Karl Rove’s Brilliant Health-Care Plan Foiled by Lack of Space

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Photo: Patrik Giardino/Corbis; Frederick M. Brown/Getty Images

Karl Rove has a column today promising Republicans that they can still win by running against Obamacare. And when Rove tells Republicans they’ve got a winning hand, you should listen, because he would never wildly overstate his party’s prospects. Except that one time in 2000 he predicted George W. Bush would win 320 electoral votes. And that time in 2006 when he insisted Republicans would definitely hold both houses of Congress. And that other time in 2000 when he assured reporters that Bush would win the New Hampshire primary. And of course that time in 2012 when he refused to accept the outcome of Fox News’ own election desk.

Rove is correct that public disapproval of Obamacare has consistently exceeded approval. The trouble for Republicans is that their party hasn’t managed to keep the debate solely focused on the question of “is this law good or bad?” Repealing Obamacare is less popular than keeping it. And the Democratic position of building on the existing law polls far ahead of the Republian position of scrapping it and starting over. Different polls phrase variations of this question differently and yield differing results, but this Kaiser version is fairly typical:

Likewise, another recent poll shows that even voters in competitive red states this year would rather work to improve Obamacare than replace it with something else. Democrats may have the liability of defending the status quo, but Republicans have the liability of lacking a plausible alternative. Thus, the most recent Pew poll shows that voters trust Democrats over Republicans to handle health care, 45 percent  to 40. This would seem to at least complicate Rove's giddy advice that Republicans are as strong as ever on the issue.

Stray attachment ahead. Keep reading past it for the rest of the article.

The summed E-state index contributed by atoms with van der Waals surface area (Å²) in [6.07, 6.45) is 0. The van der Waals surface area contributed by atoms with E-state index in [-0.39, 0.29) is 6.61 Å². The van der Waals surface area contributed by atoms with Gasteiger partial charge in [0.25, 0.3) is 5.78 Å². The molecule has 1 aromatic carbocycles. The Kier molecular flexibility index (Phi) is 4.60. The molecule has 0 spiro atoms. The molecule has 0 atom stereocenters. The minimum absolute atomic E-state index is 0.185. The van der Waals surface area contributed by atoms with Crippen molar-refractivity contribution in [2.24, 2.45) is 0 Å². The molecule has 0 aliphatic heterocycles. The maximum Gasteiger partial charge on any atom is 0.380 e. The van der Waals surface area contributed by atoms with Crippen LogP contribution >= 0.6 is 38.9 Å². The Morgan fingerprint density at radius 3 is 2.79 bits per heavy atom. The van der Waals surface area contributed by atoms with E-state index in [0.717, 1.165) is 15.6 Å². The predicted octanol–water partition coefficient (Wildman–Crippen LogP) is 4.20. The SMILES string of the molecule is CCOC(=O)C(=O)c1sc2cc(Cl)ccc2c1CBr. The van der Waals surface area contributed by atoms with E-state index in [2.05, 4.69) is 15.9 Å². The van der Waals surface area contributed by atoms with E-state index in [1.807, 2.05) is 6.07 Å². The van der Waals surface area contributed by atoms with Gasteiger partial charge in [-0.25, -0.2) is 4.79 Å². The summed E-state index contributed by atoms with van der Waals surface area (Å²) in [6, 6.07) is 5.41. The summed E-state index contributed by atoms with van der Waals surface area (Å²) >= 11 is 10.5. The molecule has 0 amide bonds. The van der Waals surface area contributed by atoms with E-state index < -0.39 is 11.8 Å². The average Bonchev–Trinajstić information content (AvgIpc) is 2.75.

Rove’s column goes on, and on, and on about the horrible things he imagines Obamacare has done to America. Finally, we arrive at these two paragraphs:

Putting ObamaCare in the center of their campaigns will also force GOP candidates to spell out what they would do instead of ObamaCare. Americans do not want to return to the broken status quo in place before Mr. Obama made an even bigger mess of our health-care system.

ObamaCare was unpopular when it passed. Republican candidates must show through real-life examples why those concerns were fully justified, and how millions of lives have been unnecessarily disrupted by this liberal calamity.

Republicans need to spell out what we would do instea — oh, look, I’ve run out of space.